Monthly Archives: June 2012

Can conflict ever resolve?

For someone who hasn’t been in a fight since those sibling battles of childhood, I somehow have picked up an interest in the conflicts of others. Perhaps it was living in Belfast for a while and working for a charity that engaged in peace and reconciliation that did it, though I can’t say for certain.

And of course the whole area of conflict creates all sorts of questions, huge questions. Well I’m not going to look at them all here and now, or I’d end up filling a library full of books. But I had a very interesting experience this morning which caused me to reflect on conflict and how it is present in all of us, every day. Here’s what happened.

I came across a report on Twitter about a group of people protesting against the destruction of their village in the West Bank. There were reporters at the village live-tweeting what was happening, and since the Israeli army was present, clearly prepared for an escalation of tension, it seemed appropriate to employ Twitter in what it does best and spread the word. Perhaps some international attention might have a dousing effect on the situation, you never know.

There was some response to my communication, some of which was heartening and some of which was mildly upsetting. Of course you expect that when delving into such a sensitive subject there will be a wide variety of responses, but the difference between expectation and reality is like the difference between seeing a picture of the Niagara Falls and actually standing in the midst of the spray and hearing the massive roar of the water in your ears. In this case, comments of a personal nature were made about me (!), judgements that surprised me, and yes, offended me. Of course I wanted to challenge the assumptions that were made about me, certainly I did…and it took a fair bit of self-consultation to decide not to respond at all. And a fair bit of discipline to stick to the decision.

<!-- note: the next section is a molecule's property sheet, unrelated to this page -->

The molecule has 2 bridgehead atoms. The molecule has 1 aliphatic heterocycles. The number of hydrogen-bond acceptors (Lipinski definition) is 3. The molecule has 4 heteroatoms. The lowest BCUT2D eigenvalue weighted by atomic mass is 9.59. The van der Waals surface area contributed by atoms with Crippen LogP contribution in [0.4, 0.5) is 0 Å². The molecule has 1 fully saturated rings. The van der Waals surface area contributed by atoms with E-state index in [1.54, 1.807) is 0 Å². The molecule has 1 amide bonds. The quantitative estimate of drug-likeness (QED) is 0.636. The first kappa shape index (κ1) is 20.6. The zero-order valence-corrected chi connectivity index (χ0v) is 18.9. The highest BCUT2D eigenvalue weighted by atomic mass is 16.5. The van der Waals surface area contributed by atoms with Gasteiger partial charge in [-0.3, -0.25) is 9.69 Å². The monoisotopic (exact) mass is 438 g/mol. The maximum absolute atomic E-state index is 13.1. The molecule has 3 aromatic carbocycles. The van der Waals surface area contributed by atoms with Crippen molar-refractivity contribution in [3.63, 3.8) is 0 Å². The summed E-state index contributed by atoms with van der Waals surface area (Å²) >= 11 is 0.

So that was my own experience of conflict today. And given how much work I had to put into not engaging with one person I had never met before, making completely unfounded judgements about me based on one single tweet, I can’t imagine the scope of work that would be necessary for one society to disengage with another, with all the historical complexity of politics, religion and culture to unpick, never mind the economic implications present in any modern conflict. But I can’t help thinking that without some attempt to help individuals living with conflict to work through their own responses to it, any international negotiations are only pasting over the cracks. Political treaties are important in bringing about peace, yes, but only when drawn up alongside the grassroots work that allows individuals to understand their own place within conflict and how they can contribute to coming out the other side. Where the incentive comes from to engage in such work, well that’s a whole other question…